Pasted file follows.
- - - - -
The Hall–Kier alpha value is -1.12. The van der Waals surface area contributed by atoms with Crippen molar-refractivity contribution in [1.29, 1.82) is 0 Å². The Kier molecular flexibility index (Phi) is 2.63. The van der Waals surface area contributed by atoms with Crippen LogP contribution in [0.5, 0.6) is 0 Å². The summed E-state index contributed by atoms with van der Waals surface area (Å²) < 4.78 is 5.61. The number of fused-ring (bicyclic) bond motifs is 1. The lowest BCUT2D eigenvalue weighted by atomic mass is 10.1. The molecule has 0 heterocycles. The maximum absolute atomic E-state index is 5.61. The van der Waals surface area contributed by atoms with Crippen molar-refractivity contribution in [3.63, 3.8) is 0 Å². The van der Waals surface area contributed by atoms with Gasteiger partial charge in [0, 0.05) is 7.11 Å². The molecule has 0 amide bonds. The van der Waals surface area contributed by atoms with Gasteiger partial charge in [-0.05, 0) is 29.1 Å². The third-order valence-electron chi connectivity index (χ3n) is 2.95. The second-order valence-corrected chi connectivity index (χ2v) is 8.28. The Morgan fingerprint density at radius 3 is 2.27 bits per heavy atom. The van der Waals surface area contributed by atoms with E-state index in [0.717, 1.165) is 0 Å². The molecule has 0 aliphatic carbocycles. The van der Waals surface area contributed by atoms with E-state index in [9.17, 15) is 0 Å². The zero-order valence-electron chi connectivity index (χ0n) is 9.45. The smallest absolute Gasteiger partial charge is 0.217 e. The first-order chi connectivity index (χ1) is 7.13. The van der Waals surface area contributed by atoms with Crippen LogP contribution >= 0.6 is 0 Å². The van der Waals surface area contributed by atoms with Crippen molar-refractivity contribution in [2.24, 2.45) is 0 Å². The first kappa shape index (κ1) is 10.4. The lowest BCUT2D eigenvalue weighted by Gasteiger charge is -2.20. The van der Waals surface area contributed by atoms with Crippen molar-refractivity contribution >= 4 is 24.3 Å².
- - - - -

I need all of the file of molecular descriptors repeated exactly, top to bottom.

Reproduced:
The Hall–Kier alpha value is -1.12. The van der Waals surface area contributed by atoms with Crippen molar-refractivity contribution in [1.29, 1.82) is 0 Å². The Kier molecular flexibility index (Phi) is 2.63. The van der Waals surface area contributed by atoms with Crippen LogP contribution in [0.5, 0.6) is 0 Å². The summed E-state index contributed by atoms with van der Waals surface area (Å²) < 4.78 is 5.61. The number of fused-ring (bicyclic) bond motifs is 1. The lowest BCUT2D eigenvalue weighted by atomic mass is 10.1. The molecule has 0 heterocycles. The maximum absolute atomic E-state index is 5.61. The van der Waals surface area contributed by atoms with Crippen molar-refractivity contribution in [3.63, 3.8) is 0 Å². The van der Waals surface area contributed by atoms with Gasteiger partial charge in [0, 0.05) is 7.11 Å². The molecule has 0 amide bonds. The van der Waals surface area contributed by atoms with Gasteiger partial charge in [-0.05, 0) is 29.1 Å². The third-order valence-electron chi connectivity index (χ3n) is 2.95. The second-order valence-corrected chi connectivity index (χ2v) is 8.28. The Morgan fingerprint density at radius 3 is 2.27 bits per heavy atom. The van der Waals surface area contributed by atoms with E-state index in [0.717, 1.165) is 0 Å². The molecule has 0 aliphatic carbocycles. The van der Waals surface area contributed by atoms with E-state index in [9.17, 15) is 0 Å². The zero-order valence-electron chi connectivity index (χ0n) is 9.45. The smallest absolute Gasteiger partial charge is 0.217 e. The first-order chi connectivity index (χ1) is 7.13. The van der Waals surface area contributed by atoms with Crippen LogP contribution >= 0.6 is 0 Å². The van der Waals surface area contributed by atoms with Crippen molar-refractivity contribution in [2.24, 2.45) is 0 Å². The first kappa shape index (κ1) is 10.4. The lowest BCUT2D eigenvalue weighted by Gasteiger charge is -2.20. The van der Waals surface area contributed by atoms with Crippen molar-refractivity contribution >= 4 is 24.3 Å².